concave mirror whose radius of curvature is 12.0 cm. Find the
    location and description of the image.




                        ASU PHY112 - Van Tassell -4/16/2007         20
                            Mirrors
n   Example: A 2.0 cm high object is placed 8.3 cm in front of a
    concave mirror whose radius of curvature is 12.0 cm. Find the
    location and description of the image.

n   Description of the image:
     ¨ The image is real because di>0
     ¨ The image is inverted because m<0
     ¨ The image is enlarged because |m|>1




                        ASU PHY112 - Van Tassell -4/16/2007         21
                             Mirrors
n   Description of images:
    ¨ The image is real if di>0
    ¨ The image is virtual if di<0

    ¨ The image is upright if m>0
    ¨ The image is inverted if m<0

    ¨ The image is reduced if |m|<1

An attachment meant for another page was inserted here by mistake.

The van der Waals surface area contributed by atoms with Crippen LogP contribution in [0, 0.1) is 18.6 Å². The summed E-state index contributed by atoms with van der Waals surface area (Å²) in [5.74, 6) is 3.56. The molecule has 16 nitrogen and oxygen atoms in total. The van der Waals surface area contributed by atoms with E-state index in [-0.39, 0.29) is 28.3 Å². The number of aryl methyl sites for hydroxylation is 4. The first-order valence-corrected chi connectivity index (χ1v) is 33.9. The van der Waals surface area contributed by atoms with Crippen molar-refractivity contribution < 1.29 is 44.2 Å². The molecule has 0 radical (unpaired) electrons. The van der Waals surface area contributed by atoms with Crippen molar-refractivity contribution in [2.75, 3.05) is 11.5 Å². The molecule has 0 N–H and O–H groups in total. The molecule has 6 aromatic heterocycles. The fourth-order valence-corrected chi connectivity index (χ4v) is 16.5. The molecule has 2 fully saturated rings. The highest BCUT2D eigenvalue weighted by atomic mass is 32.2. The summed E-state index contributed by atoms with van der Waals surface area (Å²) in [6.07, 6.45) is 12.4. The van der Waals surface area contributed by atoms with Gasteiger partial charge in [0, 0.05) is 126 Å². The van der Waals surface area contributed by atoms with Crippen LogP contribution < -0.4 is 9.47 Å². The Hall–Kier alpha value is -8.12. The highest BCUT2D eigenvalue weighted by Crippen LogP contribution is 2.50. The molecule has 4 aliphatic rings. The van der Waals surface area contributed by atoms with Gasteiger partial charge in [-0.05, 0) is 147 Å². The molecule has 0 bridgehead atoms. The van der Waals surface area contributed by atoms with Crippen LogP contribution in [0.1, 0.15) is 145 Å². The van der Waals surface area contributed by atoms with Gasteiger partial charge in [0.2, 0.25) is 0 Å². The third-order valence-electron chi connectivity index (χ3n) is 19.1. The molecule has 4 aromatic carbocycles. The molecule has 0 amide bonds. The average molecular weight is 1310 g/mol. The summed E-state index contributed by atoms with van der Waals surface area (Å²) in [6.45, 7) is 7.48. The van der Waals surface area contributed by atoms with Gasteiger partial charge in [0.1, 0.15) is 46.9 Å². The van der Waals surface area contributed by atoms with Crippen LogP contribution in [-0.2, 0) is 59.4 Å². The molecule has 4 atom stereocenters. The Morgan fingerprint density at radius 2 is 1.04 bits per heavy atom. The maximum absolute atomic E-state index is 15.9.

¨ The image is enlarged if |m|>1
    ¨ The image is the same size as the object if |m|=1


                         ASU PHY112 - Van Tassell -4/16/2007   22
                              Mirrors
n   Example: A convex mirror is used to reflect light from an object
    placed 60 cm in front of the mirror. The focal length of the mirror
    is f=-46 cm. Find the location and description of the image.




                          ASU PHY112 - Van Tassell -4/16/2007        23
                              Mirrors
n   Example: A convex mirror is used to reflect light from an object
    placed 60 cm in front of the mirror. The focal length of the mirror
    is f=-46 cm. Find the location and description of the image.